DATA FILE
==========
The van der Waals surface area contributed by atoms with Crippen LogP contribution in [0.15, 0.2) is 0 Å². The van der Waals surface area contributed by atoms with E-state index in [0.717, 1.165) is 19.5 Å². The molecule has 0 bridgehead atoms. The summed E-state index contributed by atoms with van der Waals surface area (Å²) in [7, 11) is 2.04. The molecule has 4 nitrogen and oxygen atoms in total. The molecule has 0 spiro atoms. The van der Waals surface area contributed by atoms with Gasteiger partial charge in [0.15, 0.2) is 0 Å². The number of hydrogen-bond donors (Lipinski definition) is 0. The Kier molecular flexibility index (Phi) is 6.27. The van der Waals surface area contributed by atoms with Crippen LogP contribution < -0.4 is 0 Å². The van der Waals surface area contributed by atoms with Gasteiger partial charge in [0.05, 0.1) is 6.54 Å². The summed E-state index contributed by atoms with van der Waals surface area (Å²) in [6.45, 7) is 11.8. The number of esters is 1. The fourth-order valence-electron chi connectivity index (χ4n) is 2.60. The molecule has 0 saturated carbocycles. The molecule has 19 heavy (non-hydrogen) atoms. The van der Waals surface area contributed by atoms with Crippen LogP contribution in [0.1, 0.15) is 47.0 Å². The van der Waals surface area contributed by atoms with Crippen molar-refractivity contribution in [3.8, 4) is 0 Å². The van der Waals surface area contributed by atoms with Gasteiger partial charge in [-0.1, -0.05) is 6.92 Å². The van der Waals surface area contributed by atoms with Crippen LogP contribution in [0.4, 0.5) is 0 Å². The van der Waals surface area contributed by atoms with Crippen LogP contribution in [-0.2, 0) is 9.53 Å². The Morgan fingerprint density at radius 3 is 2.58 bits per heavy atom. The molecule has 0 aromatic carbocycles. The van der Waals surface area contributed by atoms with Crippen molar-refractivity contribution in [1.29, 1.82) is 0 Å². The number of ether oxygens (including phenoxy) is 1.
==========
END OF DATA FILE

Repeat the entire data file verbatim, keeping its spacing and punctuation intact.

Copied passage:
The van der Waals surface area contributed by atoms with Crippen LogP contribution in [0.15, 0.2) is 0 Å². The van der Waals surface area contributed by atoms with E-state index in [0.717, 1.165) is 19.5 Å². The molecule has 0 bridgehead atoms. The summed E-state index contributed by atoms with van der Waals surface area (Å²) in [7, 11) is 2.04. The molecule has 4 nitrogen and oxygen atoms in total. The molecule has 0 spiro atoms. The van der Waals surface area contributed by atoms with Gasteiger partial charge in [0.15, 0.2) is 0 Å². The number of hydrogen-bond donors (Lipinski definition) is 0. The Kier molecular flexibility index (Phi) is 6.27. The van der Waals surface area contributed by atoms with Crippen LogP contribution < -0.4 is 0 Å². The van der Waals surface area contributed by atoms with Gasteiger partial charge in [0.05, 0.1) is 6.54 Å². The summed E-state index contributed by atoms with van der Waals surface area (Å²) in [6.45, 7) is 11.8. The number of esters is 1. The fourth-order valence-electron chi connectivity index (χ4n) is 2.60. The molecule has 0 saturated carbocycles. The molecule has 19 heavy (non-hydrogen) atoms. The van der Waals surface area contributed by atoms with Crippen LogP contribution in [0.1, 0.15) is 47.0 Å². The van der Waals surface area contributed by atoms with Crippen molar-refractivity contribution in [3.8, 4) is 0 Å². The van der Waals surface area contributed by atoms with Gasteiger partial charge in [-0.1, -0.05) is 6.92 Å². The van der Waals surface area contributed by atoms with Crippen LogP contribution in [0.4, 0.5) is 0 Å². The van der Waals surface area contributed by atoms with Crippen LogP contribution in [-0.2, 0) is 9.53 Å². The Morgan fingerprint density at radius 3 is 2.58 bits per heavy atom. The molecule has 0 aromatic carbocycles. The van der Waals surface area contributed by atoms with Crippen molar-refractivity contribution in [1.29, 1.82) is 0 Å². The number of ether oxygens (including phenoxy) is 1.